“How we play offensively affects our defense, too,” - Kirk Ferentz (post game)
Iowa’s offense and defense started slowly, but eventually turned it around to dominate the final 40 minutes at Illinois.
The first three possessions were about as ugly as it gets for both the offense and the defense. The offense began the day with consecutive 3 and outs totaling 3 yards. On the other end, Illinois scored touchdowns on two of their first three possessions with quarterback Brandon Peters dropping dimes throw-after-throw. It looked like Iowa’s streak of allowing less than 25 points was about to end before halftime.
Then Phil Parker hit the button he’s hit frequently during his 9 years as Iowa’s defensive coordinator. All of a sudden, the defense turns it around to force Illinois into three consecutive 3 and outs. The quick stops allowed Iowa to flip the field position game and give the offense short fields to chip away at the 14-0 deficit.
Wildcat is for closers
Each week, I’ve highlighted how the use of the Wildcat formation has helped Iowa improve from a three year stretch of short yardage struggles. Against Illinois, the Wildcat shined through as a late game weapon to help put a game away while keeping the clock running. With about seven and a half minutes remaining, Iowa took over deep in their own territory following a fourth down stop inside the red zone. After picking up an early 3rd and 4 conversion through the air, Iowa went to a ground attack with Tyler Goodson playing Wildcat quarterback.
It started with a few basic looks with Iowa stretching the defense horizontally.
Iowa kept a nice mix of formations with their Wildcat package. The previous two plays had all three running backs Goodson, Mekhi Sargent, and Ivory Kelly-Martin in the backfield. Keeping with that backfield, put both wide receivers to the field side. As Goodson hands to Kelly-Martin, the entire defense flows to the field, but does not account for Ihmir Smith-Marsette coming back for a reverse. He is led downfield by Tyler Linderbaum and Jack Plumb on his way to a 31 yard pickup.
Iowa also mixed wide receivers into the backfield and kept the defense off balance with Goodson mixing keeping the ball with handoffs. Following a fake to Tracy and nice pickup on first down, Goodson gives to Tracy on the next play for a near touchdown up the left side. Illinois simply has no answer for the tempo and physicality Iowa is playing with out of these formations.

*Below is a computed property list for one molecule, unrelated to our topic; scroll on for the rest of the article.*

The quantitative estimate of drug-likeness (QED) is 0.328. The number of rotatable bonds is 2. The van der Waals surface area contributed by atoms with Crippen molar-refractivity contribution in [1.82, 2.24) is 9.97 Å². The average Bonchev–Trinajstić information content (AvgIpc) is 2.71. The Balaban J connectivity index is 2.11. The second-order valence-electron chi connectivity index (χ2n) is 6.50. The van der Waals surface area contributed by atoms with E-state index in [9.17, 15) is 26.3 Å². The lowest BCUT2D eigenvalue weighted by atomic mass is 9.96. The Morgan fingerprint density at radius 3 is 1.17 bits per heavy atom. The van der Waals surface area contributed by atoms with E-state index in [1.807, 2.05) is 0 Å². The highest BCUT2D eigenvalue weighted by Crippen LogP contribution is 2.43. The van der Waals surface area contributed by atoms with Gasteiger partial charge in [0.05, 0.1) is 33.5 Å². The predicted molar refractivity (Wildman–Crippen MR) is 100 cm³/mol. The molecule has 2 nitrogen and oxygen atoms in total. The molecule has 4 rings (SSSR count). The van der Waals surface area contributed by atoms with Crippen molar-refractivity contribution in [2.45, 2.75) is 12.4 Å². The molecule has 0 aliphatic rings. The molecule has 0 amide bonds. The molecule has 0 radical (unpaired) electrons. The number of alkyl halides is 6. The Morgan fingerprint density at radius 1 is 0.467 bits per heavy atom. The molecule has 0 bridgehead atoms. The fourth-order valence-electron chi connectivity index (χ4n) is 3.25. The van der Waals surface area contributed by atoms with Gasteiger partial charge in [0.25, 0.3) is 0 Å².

In the red zone, Iowa goes back to a traditional set, but gives to Smith-Marsette on the jet sweep for the strong finish to the drive. Brandon Smith and Monte Pottebaum lead the way for the score and continue to be exceptional with their run blocking.
By the time the drive had concluded, Iowa had polished off 35 straight points and there was under two minutes remaining in the game. Iowa’s version of the four minute offense didn’t just salt the game away, it threw it right into Illinois’ wounds.
Signs of progress
As Iowa’s pass attack has a struggled this season, many of us are just hoping to see the foundational steps of improvement from Spencer Petras at quarterback. There have been times this season where it feels like it has been more regression than progress. This week, Iowa took advantage of a porous Illini pass defense as Petras threw for three touchdowns.
Beyond the touchdowns, it was nice to play passes made that were not being made earlier in the year. Over the past three weeks the only plays that seemed to work in the passing game were play action waggle, play action swap boot, play action skinny post, and dig routes. Iowa mixed those in this week.
Early in the season, Brian Ferentz called several running back screen plays that were well timed and designed. A lack of execution from Petras though kept any of them from connecting and kept Iowa from key first downs and possibly scores. This week, Iowa went back to those screens and Petras looked much more comfortable making those throws. The first lead to a nice pickup on third down to set up a fourth and manageable. Two plays later, Iowa is in the end zone sparking life into the offense.